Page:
The big tent of social studies includes elements of economics, biography, law, statistics, theology, philosophy, geography, sociology, psychology, anthropology, political science and, of course, history. Generally, 9th and 10 grade students study the Ancient World through Modern European World (through WWII) in social studies. Some schools may offer civics in grade 10.
Social studies teachers always struggle to capture the breadth of history, usually Western Civilization, in two years. However, for 15 months before the CAPT, social studies teachers must also prepare students to write for the IW test. But does the IW reflect any of the content rich material in social studies class? No, the IW does not. Instead the IW prompt is developed on some “student centered” contemporary issue. For example, past prompts have included:
- Should students be able to purchase chocolate milk in school?
- Should utility companies construct wind farms in locations where windmills may impact scenery or wildlife?
- Should ATVs be allowed in Yellowstone Park?
- Should the school day start later?
- Should an athlete who commits a crime be allowed to participate on a sports team?
- Should there be random drug testing of high school students?
On the English section of the test, there are responses dealing with theme, character and plot. On the science section, the life, physical and earth sciences are woven together in a scientific inquiry. On the math section, numeracy is tested in problem-solving. In contrast to these disciplines, the social studies section, the IW, has little or nothing to do with the subject content. Students only need to write persuasively on ANY topic:
For each test, a student must respond to one task, composed of a contemporary issue with two sources representing pro/con perspectives on the issue. The task requires a student to take a position on the issue, either pro or con. A student must support his or her position with information from both sources. A student, for example, may be asked to draft a letter to his or her congressperson, prepare an editorial for a newspaper, or attempt to persuade a particular audience to adopt a particular position. The task assesses a student’s ability to respond to five assessed dimensions in relationship to the nonfiction text: (1) take a clear position on the issue, (2) support the position with accurate and relevant information from the source materials, (3) use information from all of the source materials, (4) organize ideas logically and effectively, and (5) express ideas in one’s own words with clarity and fluency.
The “authentic” portions of this test are the news articles, but the released materials illustrate that these news articles are never completely one-sided; if they are written well, they already include a counter-position. Therefore, students are regurgitating already highly filtered arguments. Secondly, the student responses never find their way into the hands of the legislators or newspaper editors, so the responses are not authentic in their delivery. Finally, because these prompts have little to do with social studies, valuable time that could be used to improve student content knowledge of history is being lost. Some teachers use historical content to practice writing skills, but there is always instructional time used to practice with released exam materials.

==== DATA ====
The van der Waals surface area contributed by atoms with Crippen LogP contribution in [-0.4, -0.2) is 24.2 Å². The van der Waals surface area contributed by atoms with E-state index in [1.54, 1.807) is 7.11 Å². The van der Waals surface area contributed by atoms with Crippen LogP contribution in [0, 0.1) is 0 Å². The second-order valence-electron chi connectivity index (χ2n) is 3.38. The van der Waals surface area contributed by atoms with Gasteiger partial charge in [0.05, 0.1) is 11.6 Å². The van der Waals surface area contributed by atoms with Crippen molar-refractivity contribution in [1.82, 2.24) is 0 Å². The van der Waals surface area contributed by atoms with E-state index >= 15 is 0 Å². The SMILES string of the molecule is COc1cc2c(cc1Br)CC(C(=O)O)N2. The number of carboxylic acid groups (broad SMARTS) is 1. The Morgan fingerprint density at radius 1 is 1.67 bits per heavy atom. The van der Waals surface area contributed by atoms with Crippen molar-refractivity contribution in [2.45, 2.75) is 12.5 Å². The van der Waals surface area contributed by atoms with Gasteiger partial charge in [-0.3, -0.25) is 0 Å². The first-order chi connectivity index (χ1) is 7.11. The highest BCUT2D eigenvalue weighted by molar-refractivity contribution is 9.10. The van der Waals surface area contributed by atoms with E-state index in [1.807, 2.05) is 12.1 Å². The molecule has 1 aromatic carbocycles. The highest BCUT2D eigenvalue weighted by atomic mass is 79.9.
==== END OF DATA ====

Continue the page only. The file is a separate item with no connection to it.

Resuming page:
If they are provided the same kinds of newspaper, magazine, and online articles, journals, speeches, reports, summaries, interviews, memos, letters, reviews, government documents, workplace and consumer materials, and editorials, could students write persuasive essays with social studies content that is measurable? Most certainly. Students could argue whether they would support a government like Athens or a government like Sparta. Students could be provided brief biographies and statements of belief for different philosophers to argue who they would prefer as a teacher, DesCartes or Hegel. Students could write persuasively about which amendment of the United States Constitution they believe needs to be revisited, Amendment 10 (State’s Rights) or Amendment 27 (Limiting Changes to Congressional Pay).
How unfortunate that such forgettable issues as chocolate milk or ATVs are considered worthy of determining a student’s ability to write persuasively. How inauthentic to encourage students to write to a legislator or editor and then do nothing with the students’ opinions. How depressing to know that the time and opportunity to teach and to measure a student’s understanding of the rich content of social studies is lost every year with IW test preparation.
Maybe the writers of the CAPT IW prompt should have taken a lesson from the writers of Saturday Night Live with the Coffee Talk sketch with Michael Myers. In these sketches, Myers played Linda Richmond, host of the call-in talk show “Coffee Talk”. When s(he) would become too emotional (or feclempt or pheklempt ) to talk, s(he) would “give a topic” to talk “amoungst yourselves”. Holding back tears, waving red nails in front of his face furiously, Myers would gasp out one of the following:
“The Holy Roman Empire was neither holy, Roman, nor an empire….Discuss…”
“Franklin Delano Roosevelt’s New Deal was neither new nor a deal…. Discuss…”
“The radical reconstruction of the South was neither radical nor a reconstruction…. Discuss…”
“The internal combustion engine was neither internal nor a combustion engine…. Discuss…”
If a comedy show can come up with these academic topics for laughs, why can’t students answer them for real? At least they would understand what made the sketches funny, and that understanding would be authentic.